Read the full article: Population Reference Bureau
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Population Matters wholly condemns coercive family planning of any kind, and sees control of one’s own fertility choices as a basic human right, especially for women.
The BBC has reported allegations of an unacknowledged Uzbek policy of sterilising some women, either without their knowledge or by deception. The Uzbek government has denied the allegations. The Observer has separately reported allegations that deceptive, coercive and unsafe practices characterised some sterilisations in the Indian states of Bihar and Madhya Pradesh.
“Sterilisation is a popular choice for people who do not wish to have any more children; but coercion and deception are plain wrong”, said PM Chair Roger Martin. “This applies equally to coercive contraception and to the far more common problem of pregnancy arising from lack of access to modern family planning. The United Nations has rightly made universal access to reproductive health a Millennium Development Goal; and we congratulate DfID for giving priority to strictly voluntary family planning and women’s empowerment in the aid programme”.
“Slowing the growth in the world population – which the UN project as between 1.1 and 3.6 billion more people by 2050 depending on our collective actions meanwhile – is critical for hopes of sustainable development. It directly affects climate change, biodiversity loss, and food, water and energy security.”
“The high stakes, however, make it all the more important that family planning programmes are firmly based on consent”, he concluded. “Where coercion of any kind is alleged, we urge the responsible authorities to provide for independent investigation. These programmes are vital to the prospects of all our children; and their credibility and effectiveness depend on their remaining voluntary”.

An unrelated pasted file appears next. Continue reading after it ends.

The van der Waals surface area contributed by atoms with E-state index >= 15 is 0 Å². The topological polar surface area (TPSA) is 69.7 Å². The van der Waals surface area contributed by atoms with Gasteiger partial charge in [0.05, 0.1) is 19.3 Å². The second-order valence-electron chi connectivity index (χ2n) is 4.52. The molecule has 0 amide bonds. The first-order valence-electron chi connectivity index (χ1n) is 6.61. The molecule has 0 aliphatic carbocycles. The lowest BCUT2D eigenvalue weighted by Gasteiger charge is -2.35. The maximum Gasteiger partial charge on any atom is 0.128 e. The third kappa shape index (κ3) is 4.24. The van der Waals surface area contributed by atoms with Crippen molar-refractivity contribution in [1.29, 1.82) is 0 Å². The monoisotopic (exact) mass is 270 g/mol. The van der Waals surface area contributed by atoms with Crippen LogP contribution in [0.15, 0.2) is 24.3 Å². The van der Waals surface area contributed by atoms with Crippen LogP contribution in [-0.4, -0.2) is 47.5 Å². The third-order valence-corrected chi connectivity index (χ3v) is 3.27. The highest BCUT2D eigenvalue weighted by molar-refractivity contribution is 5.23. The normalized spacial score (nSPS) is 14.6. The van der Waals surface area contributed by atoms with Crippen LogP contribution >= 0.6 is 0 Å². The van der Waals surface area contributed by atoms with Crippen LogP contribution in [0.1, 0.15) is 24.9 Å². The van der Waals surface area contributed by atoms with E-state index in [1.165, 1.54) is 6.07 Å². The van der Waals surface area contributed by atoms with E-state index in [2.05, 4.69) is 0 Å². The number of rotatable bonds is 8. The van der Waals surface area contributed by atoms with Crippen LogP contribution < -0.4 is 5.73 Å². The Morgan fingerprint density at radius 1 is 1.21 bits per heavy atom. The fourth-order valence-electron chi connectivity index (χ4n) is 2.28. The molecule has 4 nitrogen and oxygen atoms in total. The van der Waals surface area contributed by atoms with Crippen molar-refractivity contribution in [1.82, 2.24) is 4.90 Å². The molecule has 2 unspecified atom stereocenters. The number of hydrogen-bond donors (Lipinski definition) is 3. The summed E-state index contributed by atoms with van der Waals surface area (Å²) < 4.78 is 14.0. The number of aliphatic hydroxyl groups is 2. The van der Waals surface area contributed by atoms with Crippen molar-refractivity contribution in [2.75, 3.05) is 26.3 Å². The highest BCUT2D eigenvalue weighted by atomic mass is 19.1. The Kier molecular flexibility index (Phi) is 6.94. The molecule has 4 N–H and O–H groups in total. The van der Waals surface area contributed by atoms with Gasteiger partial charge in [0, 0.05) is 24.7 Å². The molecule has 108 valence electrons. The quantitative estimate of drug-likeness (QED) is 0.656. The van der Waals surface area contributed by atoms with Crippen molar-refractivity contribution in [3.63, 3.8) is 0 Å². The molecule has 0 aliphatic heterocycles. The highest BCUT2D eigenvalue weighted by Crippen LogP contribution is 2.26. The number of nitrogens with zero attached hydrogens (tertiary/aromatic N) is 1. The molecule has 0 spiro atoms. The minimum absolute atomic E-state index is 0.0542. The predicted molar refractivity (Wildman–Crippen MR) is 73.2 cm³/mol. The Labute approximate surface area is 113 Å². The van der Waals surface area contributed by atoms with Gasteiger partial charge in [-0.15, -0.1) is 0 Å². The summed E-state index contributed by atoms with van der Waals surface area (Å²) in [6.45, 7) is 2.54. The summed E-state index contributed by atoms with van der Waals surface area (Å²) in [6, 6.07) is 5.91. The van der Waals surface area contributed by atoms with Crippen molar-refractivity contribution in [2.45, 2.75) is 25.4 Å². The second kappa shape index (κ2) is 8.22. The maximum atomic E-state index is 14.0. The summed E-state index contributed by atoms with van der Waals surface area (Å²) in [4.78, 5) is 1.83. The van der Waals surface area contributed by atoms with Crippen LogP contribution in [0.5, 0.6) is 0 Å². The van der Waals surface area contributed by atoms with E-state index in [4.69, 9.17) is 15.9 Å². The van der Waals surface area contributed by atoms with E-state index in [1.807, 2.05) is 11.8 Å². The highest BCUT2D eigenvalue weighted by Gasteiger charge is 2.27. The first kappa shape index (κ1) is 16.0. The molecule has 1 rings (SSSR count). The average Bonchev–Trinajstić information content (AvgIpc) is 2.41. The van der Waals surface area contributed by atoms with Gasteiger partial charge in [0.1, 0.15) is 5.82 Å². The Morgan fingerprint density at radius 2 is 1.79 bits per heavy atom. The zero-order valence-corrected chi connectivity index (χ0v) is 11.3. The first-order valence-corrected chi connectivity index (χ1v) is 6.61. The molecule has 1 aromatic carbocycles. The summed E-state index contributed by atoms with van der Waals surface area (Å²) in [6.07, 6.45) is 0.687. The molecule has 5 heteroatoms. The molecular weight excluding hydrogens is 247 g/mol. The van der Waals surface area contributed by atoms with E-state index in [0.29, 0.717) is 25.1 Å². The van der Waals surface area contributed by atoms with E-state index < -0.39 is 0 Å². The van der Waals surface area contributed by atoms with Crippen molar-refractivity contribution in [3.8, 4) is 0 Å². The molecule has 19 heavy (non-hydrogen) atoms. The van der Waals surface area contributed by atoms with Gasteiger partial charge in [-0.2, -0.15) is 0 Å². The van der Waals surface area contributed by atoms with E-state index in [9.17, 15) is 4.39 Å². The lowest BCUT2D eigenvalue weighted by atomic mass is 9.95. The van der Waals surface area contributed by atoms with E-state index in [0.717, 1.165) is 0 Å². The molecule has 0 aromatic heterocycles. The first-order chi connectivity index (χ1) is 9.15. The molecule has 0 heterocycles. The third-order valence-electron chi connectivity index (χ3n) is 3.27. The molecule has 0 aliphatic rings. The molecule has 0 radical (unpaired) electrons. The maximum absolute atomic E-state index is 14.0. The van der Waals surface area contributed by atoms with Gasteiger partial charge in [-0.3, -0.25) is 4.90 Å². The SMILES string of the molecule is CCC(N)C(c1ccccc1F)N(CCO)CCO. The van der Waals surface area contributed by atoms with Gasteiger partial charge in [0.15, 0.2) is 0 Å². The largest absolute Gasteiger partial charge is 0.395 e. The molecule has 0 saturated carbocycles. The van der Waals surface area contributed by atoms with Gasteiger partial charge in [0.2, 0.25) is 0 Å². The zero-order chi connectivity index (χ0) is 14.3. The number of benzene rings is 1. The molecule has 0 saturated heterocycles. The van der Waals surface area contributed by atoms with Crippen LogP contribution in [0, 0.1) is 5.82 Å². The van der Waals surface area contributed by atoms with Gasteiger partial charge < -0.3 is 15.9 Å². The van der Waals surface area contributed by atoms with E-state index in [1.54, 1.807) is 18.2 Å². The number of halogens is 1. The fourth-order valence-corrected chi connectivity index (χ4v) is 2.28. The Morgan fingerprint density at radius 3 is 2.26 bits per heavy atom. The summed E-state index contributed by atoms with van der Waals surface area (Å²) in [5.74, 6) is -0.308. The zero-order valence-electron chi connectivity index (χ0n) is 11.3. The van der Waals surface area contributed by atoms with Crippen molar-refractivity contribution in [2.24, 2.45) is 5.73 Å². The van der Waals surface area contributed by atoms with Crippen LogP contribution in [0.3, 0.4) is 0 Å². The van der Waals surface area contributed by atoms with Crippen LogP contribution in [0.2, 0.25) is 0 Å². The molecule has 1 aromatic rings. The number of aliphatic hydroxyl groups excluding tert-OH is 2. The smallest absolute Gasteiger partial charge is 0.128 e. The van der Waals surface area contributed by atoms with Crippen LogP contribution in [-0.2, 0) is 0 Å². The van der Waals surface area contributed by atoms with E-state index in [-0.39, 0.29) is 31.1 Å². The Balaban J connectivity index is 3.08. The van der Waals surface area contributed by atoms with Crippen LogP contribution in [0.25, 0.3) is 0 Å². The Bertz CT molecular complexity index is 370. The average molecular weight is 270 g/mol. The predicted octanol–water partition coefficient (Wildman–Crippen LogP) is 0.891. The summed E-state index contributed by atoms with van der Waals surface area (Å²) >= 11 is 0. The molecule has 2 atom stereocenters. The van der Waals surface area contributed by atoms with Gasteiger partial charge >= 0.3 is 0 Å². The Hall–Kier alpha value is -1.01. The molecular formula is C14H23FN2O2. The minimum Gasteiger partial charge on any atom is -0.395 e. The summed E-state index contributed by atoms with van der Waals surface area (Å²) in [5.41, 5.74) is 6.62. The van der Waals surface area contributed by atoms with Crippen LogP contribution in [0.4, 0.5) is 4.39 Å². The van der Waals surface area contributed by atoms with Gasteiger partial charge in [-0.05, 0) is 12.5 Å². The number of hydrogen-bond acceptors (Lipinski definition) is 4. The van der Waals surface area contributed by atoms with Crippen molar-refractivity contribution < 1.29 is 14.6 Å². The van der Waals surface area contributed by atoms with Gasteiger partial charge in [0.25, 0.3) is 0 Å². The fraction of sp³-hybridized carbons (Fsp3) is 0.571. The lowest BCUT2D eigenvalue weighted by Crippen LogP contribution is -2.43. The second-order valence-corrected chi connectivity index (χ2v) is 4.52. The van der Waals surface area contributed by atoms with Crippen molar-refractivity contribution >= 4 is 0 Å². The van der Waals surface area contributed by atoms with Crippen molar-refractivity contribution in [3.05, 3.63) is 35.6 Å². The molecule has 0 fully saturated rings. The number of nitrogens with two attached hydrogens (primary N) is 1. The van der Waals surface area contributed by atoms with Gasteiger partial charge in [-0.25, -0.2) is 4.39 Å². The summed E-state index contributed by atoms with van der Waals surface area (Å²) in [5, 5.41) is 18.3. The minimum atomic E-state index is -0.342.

‘The one child family norm in China has fixed the global imagination around population to be around doing something which constricts people’s and women’s choices, rather than expands women’s possibilities to take control of their lives,’ said Karen Newman, the coordinator for the UK-based Population and Sustainability Network. But contemporary population programs are about educating people on and providing access to voluntary reproductive, sexual, and maternal health services. Newman spoke to ECSP, during the ‘Planet Under Pressure’ conference earlier this year, about family planning efforts and the connection between population dynamics and the environment.
‘You have what I would describe as a sort of kaleidoscope of complexity between climate change and population dynamics – not just growth’, said Newman, ‘but urbanization and migration’. For example, China recently overtook the United States as the world’s largest emitter of carbon, and although China has 1.3 billion people compared to the United States’ 310 million, population can hardly be credited as the most important driver for the country’s emissions. ‘How fair is it [to credit population growth] without in the same nanosecond saying, but most of the carbon that was emitted in China was to manufacture the goods that will of course be consumed in the West?’ said Newman. “It makes it more difficult to say in a sound bite that ‘OK, population and sustainable development, it’s the same conversation,’ which I believe it to be”.